U.S. Wars Used to be Fought By Privates — Now, Increasingly, They’re Fought by Privateers

  • Share
  • Read Later

Privateers, strictly speaking, are private individuals who have been granted the power by a government to attack enemy ships in the government’s name. Privateering was a key part of naval warfare from the 16th to 19th centuries. But a pair of Congressional Research Service reports, released Friday by the invaluable Steven Aftergood of the Federation of American Scientists’ Secrecy Project, shows it’s making a comeback:

Notes the report in the dry, technocratic language that is the CRS’s style:

From December 2008 to March 2011, the number of U.S. troops and DOD contractor personnel in Afghanistan increased. However, the number of [private] security contractors [PCSs] increased at a much faster rate (414%) than total contractors (26%) or troop levels (207%)…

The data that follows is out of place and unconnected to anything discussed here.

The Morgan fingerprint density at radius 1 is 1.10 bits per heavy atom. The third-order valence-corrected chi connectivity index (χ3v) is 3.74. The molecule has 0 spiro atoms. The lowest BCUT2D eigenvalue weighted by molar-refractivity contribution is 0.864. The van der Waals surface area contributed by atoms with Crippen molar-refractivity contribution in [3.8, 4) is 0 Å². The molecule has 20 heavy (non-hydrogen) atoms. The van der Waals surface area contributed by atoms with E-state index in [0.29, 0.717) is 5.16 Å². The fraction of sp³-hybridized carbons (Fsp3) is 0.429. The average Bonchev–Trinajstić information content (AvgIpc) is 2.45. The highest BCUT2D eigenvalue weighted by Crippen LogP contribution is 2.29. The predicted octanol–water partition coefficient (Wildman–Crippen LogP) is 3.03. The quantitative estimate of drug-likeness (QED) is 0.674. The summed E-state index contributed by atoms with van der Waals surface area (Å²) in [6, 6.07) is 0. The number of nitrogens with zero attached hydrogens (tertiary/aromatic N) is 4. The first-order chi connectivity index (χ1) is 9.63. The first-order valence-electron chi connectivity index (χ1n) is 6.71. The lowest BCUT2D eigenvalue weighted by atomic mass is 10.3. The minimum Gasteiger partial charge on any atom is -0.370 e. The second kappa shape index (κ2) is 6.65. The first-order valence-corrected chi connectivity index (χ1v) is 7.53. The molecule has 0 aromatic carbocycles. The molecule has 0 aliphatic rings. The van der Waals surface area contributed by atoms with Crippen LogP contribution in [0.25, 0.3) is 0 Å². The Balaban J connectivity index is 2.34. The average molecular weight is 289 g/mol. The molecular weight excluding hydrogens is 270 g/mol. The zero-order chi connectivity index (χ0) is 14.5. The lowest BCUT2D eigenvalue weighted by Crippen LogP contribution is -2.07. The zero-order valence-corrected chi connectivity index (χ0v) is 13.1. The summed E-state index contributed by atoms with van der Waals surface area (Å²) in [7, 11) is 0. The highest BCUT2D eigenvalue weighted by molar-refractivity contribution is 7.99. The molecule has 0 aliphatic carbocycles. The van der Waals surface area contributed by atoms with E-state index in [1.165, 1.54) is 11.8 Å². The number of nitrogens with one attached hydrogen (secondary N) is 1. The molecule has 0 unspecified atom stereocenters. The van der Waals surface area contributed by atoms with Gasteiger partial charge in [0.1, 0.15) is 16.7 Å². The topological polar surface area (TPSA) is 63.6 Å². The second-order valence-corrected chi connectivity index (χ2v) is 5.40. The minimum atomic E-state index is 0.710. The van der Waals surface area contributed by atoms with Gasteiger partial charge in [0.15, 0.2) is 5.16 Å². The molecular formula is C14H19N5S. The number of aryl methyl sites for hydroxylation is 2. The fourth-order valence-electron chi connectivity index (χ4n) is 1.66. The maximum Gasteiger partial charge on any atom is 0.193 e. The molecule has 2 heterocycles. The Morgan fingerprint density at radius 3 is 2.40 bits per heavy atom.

Adjusting for the difference in the number of PSC personnel compared to troops, a PSC employee working for DOD in Afghanistan is 2.75 times more likely to be killed in action than uniformed personnel.

According to DOD, as of March 2011, there were 18,971 private security contractor personnel in Afghanistan. This represents the highest recorded number of private security contractor personnel used by DOD in any conflict in the history of the United States.

This blows me away. We can’t be honest enough to send the troops we need off to war, so we hire nearly 20,000 to wage it in our name. Even better: only 1 in 20 is an American, meaning the PSCs’ higher death rate is a sorrow for citizens of other lands. Talk about a coalition of the willing.

Someday, we — or, more likely, our grandchildren — will reflect on this peculiarly pecuniary way of waging war with the shame we should feel today. Until then, we’ll just keep on shelling out the big bucks to make it possible (come to think of it, our grandkids will also be paying those bills, seeing as we’ve been borrowing so much money lately):